- Title: British finance minister's Autumn Statement on budget criticised
- Date: 23rd November 2016
- Summary: LONDON, ENGLAND, UNITED KINGDOM (NOVEMBER 23, 2016) (REUTERS) BIG BEN CLOCK TOWER OBSCURED BY LEAVES HOUSES OF PARLIAMENT VARIOUS OF BIG BEN PARLIAMENT HANDS SKIMMING THROUGH AUTUMN STATEMENT BOOKLET GOVERNMENT MINISTER FOR BUSINESS, ENERGY AND INDUSTRIAL STRATEGY, GREG CLARK, WALKING WITH JOURNALIST AND ADVISERS (SOUNDBITE) (English) GOVERNMENT MINISTER FOR BUSINESS, ENERGY AND INDUSTRIAL STRATEGY, GREG CLARK, SAYING: "This is very much with a view on the medium and long term horizon rather than a countervailing response to Brexit. It's not that kind of short term fiscal stimulus. So, I think that's the right way to think about it. I think the fundamentals are strong. The OBR have reflected a weakening in growth but not a collapse in growth, so I think that sober, sensible approach is the right one to take." VARIOUS OF MEDIA OUTSIDE PARLIAMENT VARIOUS OF SHADOW ECONOMIC SECRETARY, JONATHAN REYNOLDS, WALKING (SOUNDBITE) (English) SHADOW ECONOMIC SECRETARY, JONATHAN REYNOLDS, SAYING: "But the new position we are moving to. It's not one that really tackles the big issue. How are we going to tackle productivity? How are going to improve our infrastructure? How will this country compete in that post-Brexit phase? We haven't got the answers to those questions and what it's meant is that the predictions for the deficit and the debt, additional borrowing I think, 220 billion pounds of additional borrowing in this parliament. It's very disappointing." GENERAL SECRETARY OF TRADES UNION CONGRESS, FRANCES O'GRADY, AND UNIDENTIFIED AIDE WALKING (SOUNDBITE) (English) GENERAL SECRETARY OF TRADES UNION CONGRESS, FRANCES O'GRADY, SAYING: "Well, it's the very big elephant in the room, with those projections showing that Britain faces a very bumpy ride ahead. My concern is that this autumn statement was supposed to get Britain ready for Brexit but it certainly isn't doing anything to protect working people." VARIOUS OF PARLIAMENT BUILDING FROM DIFFERENT ANGLES
- Embargoed: 8th December 2016 18:05
- Keywords: Autumn Statement Greg Clark TUC Frances O'Grady Labour
- Location: LONDON, ENGLAND, UK
- City: LONDON, ENGLAND, UK
- Country: United Kingdom
- Topics: Budget/Taxation/Revenue,Government/Politics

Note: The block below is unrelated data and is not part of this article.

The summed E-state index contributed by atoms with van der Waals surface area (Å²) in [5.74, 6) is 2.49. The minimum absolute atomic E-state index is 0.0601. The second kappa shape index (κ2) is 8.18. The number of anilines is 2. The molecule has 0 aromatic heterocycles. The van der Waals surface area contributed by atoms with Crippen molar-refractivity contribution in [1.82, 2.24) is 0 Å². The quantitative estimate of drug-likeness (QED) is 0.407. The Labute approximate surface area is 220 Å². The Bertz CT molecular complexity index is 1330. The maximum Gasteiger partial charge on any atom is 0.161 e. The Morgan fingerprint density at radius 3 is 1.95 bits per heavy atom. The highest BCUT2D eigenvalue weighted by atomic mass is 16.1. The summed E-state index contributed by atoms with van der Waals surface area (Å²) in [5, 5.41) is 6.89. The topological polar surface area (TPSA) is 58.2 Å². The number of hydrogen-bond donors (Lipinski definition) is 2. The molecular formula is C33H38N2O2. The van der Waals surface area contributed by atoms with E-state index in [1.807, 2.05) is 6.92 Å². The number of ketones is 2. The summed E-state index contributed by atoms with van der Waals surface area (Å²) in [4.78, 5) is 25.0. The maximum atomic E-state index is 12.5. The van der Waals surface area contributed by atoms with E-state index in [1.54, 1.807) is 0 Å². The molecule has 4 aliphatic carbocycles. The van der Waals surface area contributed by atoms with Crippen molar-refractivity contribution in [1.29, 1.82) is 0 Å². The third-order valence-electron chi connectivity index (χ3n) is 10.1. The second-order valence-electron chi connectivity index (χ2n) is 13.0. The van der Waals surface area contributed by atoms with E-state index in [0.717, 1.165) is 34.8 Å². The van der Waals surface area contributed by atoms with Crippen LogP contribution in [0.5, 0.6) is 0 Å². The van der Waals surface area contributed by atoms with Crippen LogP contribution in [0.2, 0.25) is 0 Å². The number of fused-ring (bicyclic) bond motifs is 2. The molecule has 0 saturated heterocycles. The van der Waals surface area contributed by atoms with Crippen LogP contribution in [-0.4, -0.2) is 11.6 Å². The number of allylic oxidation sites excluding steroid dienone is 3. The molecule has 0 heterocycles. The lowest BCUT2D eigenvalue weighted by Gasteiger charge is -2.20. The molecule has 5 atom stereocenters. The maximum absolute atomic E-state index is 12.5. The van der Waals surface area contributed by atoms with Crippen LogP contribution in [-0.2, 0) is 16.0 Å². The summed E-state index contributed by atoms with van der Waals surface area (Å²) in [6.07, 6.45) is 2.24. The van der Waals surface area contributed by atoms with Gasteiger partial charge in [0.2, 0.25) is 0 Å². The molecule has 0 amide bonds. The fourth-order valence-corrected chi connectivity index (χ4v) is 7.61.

- Reuters ID: LVA00159O0U2V
- Aspect Ratio: 16:9
- Story Text: British politicians had mixed reactions on Wednesday (November 23), after the government ramped up its borrowing forecasts by much more than expected and said the vote to leave the European Union would weigh heavily on the economy.
Chancellor Philip Hammond said in his Autumn statement that Brexit made it "more urgent than ever" to invest in tackling Britain's long-term weaknesses, including one of the worst productivity growth rates among rich economies.
In an attempt to prepare Britain for leaving the EU, Hammond announced the launch of a fund to invest 23 billion pounds in rail, telecoms and housing infrastructure over the next five years.
But the Minister for Business, Energy and Industrial Strategy Greg Clarke said the budget took a long term view.
"It's not a countervailing response to Brexit. It's not that kind of short term fiscal stimulus. I think that's the right way to think about it. I think the fundamentals are strong," he told Reuters.
The Office for Budget Responsibility, Britain's independent budget forecasters, said gross domestic product would grow by 1.4 percent in 2017, down from an estimate of 2.2 percent made in March, before voters decided to leave the EU.
The OBR also saw economic growth in 2018 at 1.7 percent compared with March's forecast of 2.1 percent.
Hammond said the OBR believed uncertainty about Britain's trading relationships with its EU neighbours - who buy nearly half the country's exports - will cut growth by 2.4 percentage points over coming years.
"The OBR have reflected a weakening in growth but not a collapse in growth, so I think that sober, sensible approach is the right one to take," Clark added.
Opposition Labour Party politicians accused the Chancellor of lacking an economic plan to counteract the effects of Britain leaving the EU.
"How are we going to tackle productivity? How are going to improve our infrastructure? How will this country compete in that post-Brexit phase. We haven't got the answers to those questions.. It's very disappointing," said Labour's shadow Economic Secretary, Jonathan Reynolds.
Britain will need to borrow 122 billion pounds more over the next five years than it expected in March, before the Brexit vote, the country's budget forecasters said in the first fiscal update since the vote in June.
Frances O'Grady, the General Secretary of the Trades Union Congress (TUC) - representing the combined voice of British trade unions - said she was disappointed with Hammond's statement and response to Brexit worries.
"It's the very big elephant in the room, with those projections showing that Britain faces a very bumpy ride ahead. My concern is that this Autumn statement was supposed to be getting Britain ready for Brexit but it certainly isn't doing anything to protect working people," she said.
Britain's economy has so far largely withstood the shock of the Brexit vote, wrong-footing the Bank of England and almost all private economists who expected a bigger immediate hit.
But Prime Minister Theresa May has said she will trigger the formal divorce talks by the end of March, ushering in years of uncertainty over the future shape of Britain's relationship with the world's biggest trading bloc.
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